Presentation on theme: "Announcements Pick up graded tests Homework 12 due today Pick up Homework 13 Second project is due a week from Friday If you’re following our syllabus,"— Presentation transcript:
Announcements Pick up graded tests Homework 12 due today Pick up Homework 13 Second project is due a week from Friday If you’re following our syllabus, you’ll notice that I’ve interchanged today’s topic and Wednesday’s.
Today : Doppler shifts of galaxies The age of the (known) universe The cosmological distance ladder Some recent cosmological results
Doppler Shifts of Galaxies 1914: V.M. Slipher (Lowell Observatory) measures Doppler shifts of 15 “spiral nebulae”. Typical speeds are a few hundred km/s. 11 of the 15 “nebulae” are moving away from us. 1923: Edwin Hubble demonstrates that spiral nebulae are “island universes”, that is, galaxies like our own. 1929: Hubble announces that the more distant galaxies are moving away from us faster.
The Expanding Universe Except for a few nearby galaxies (like Andromeda), ALL the galaxies are moving away from us. Generally, the recession speed of a galaxy is proportional to its distance from us; that is, a galaxy that’s twice as far away is moving twice as fast (aside from local motions within galaxy clusters). This implies that on large scales, ALL the galaxies are moving away from each other (not just away from us).
History of the Universe In the future, the galaxies will be farther apart. Will this expansion continue forever? Or will gravity eventually stop the expansion? In the past, the galaxies must have been closer together. Was there a time when the universe was so dense that there were no galaxies, or stars, or even atoms? The answer to the second question is YES (evidence coming next week). For now, let’s just calculate how long ago this time would have been: the “age of the known universe”!
Calculating the Age of the Universe A galaxy moving away at 30,000 km/s (10% of light speed) is currently about 1.3 billion light-years away. If it were moving AT the speed of light, it would have taken 1.3 billion years to get that far. Moving only 1/10 as fast, it would have taken 10x as long: 13 billion years. A galaxy moving twice as fast is also twice as far, so the time comes out the same. ALL the galaxies were in about the same place, roughly 13 billion years ago. “Age of the (known) universe” = 13 - 14 billion years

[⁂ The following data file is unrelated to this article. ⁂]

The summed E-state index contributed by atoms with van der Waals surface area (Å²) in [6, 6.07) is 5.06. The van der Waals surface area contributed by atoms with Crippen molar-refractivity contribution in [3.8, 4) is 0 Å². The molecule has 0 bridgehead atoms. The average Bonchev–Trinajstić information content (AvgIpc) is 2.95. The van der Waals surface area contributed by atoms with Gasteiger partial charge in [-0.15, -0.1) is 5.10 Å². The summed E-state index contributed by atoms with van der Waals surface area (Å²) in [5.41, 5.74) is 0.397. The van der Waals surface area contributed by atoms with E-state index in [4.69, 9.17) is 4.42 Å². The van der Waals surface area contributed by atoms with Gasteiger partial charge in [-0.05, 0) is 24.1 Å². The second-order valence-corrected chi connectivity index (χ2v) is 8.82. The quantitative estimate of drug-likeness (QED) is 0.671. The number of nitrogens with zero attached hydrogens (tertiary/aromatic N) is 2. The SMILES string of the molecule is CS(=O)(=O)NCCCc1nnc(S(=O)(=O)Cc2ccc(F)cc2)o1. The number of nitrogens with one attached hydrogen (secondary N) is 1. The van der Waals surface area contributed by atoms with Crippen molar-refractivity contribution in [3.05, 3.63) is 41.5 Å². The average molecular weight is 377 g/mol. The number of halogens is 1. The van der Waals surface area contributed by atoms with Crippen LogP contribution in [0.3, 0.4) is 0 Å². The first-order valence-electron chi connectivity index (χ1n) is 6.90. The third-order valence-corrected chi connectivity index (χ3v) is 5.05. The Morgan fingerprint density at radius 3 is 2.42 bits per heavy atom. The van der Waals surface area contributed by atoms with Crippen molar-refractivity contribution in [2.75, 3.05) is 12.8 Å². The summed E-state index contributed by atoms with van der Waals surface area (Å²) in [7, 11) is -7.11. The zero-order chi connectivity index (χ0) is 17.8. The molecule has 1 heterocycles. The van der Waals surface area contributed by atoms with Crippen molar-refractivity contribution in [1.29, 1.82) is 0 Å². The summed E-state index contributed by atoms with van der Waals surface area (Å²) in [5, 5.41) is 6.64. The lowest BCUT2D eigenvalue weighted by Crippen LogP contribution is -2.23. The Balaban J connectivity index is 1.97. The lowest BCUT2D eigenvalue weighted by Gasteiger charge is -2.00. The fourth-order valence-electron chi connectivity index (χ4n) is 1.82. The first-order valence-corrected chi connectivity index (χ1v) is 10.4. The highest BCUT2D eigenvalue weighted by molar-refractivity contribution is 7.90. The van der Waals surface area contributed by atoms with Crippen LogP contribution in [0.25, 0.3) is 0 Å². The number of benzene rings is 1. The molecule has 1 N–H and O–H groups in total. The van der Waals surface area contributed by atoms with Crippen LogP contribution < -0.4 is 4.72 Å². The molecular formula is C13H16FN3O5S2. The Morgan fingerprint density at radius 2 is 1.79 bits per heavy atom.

Calculating the Age of the Universe Sources of Uncertainty Galaxies also have “peculiar velocities,” orbiting around in clusters and pulled toward their neighbors. This effect averages out over many galaxies, large distances. Distances are hard to measure! To measure such huge distances we must “climb the cosmological distance ladder,” on which each rung inherits the uncertainties from lower rungs. The rate of expansion could be changing! You’d think that gravitational attraction would slow the galaxies down over time. Conceivably, there could be some other effect that causes them to speed up. In the last five years, astronomers have measured this!
The Cosmological Distance Ladder Secondary “standard candles”: Type-I supernovae, or entire galaxies. Primary “standard candles”: Cepheid variable stars, or other star types that can be identified somehow and have known luminosity. With Hubble Space Telescope, Cepheids can be identified as far away as the Virgo Cluster (60 million light-years). Parallax: Using earth’s orbit as a baseline, measure distances to stars by triangulation. With Hipparcos satellite, this is accurate to about 1% at 50 light-years, 10% at 500 light-years. Radar: Distances in inner solar system are measured by bouncing radar signals off planets or asteroids, and measuring the time until the echo is received. Very accurate!
Hubble Space Telescope can detect Cepheids out to 60 million light-years (Virgo Cluster)
Beyond 50 million light-years, the best standard candles are type-I supernovas
We can use redshifts to map the universe… You are here!
Recent result from latest supernova data: The expansion is accelerating!!! Velocity --> Very distant galaxies are moving slower than expected according to Hubble’s law. We see these galaxies as they were, billions of years ago. Conclusion: The rate of expansion was slower in the distant past. Alex Filippencko, U.C. Berkeley
Your consent to our cookies if you continue to use this website.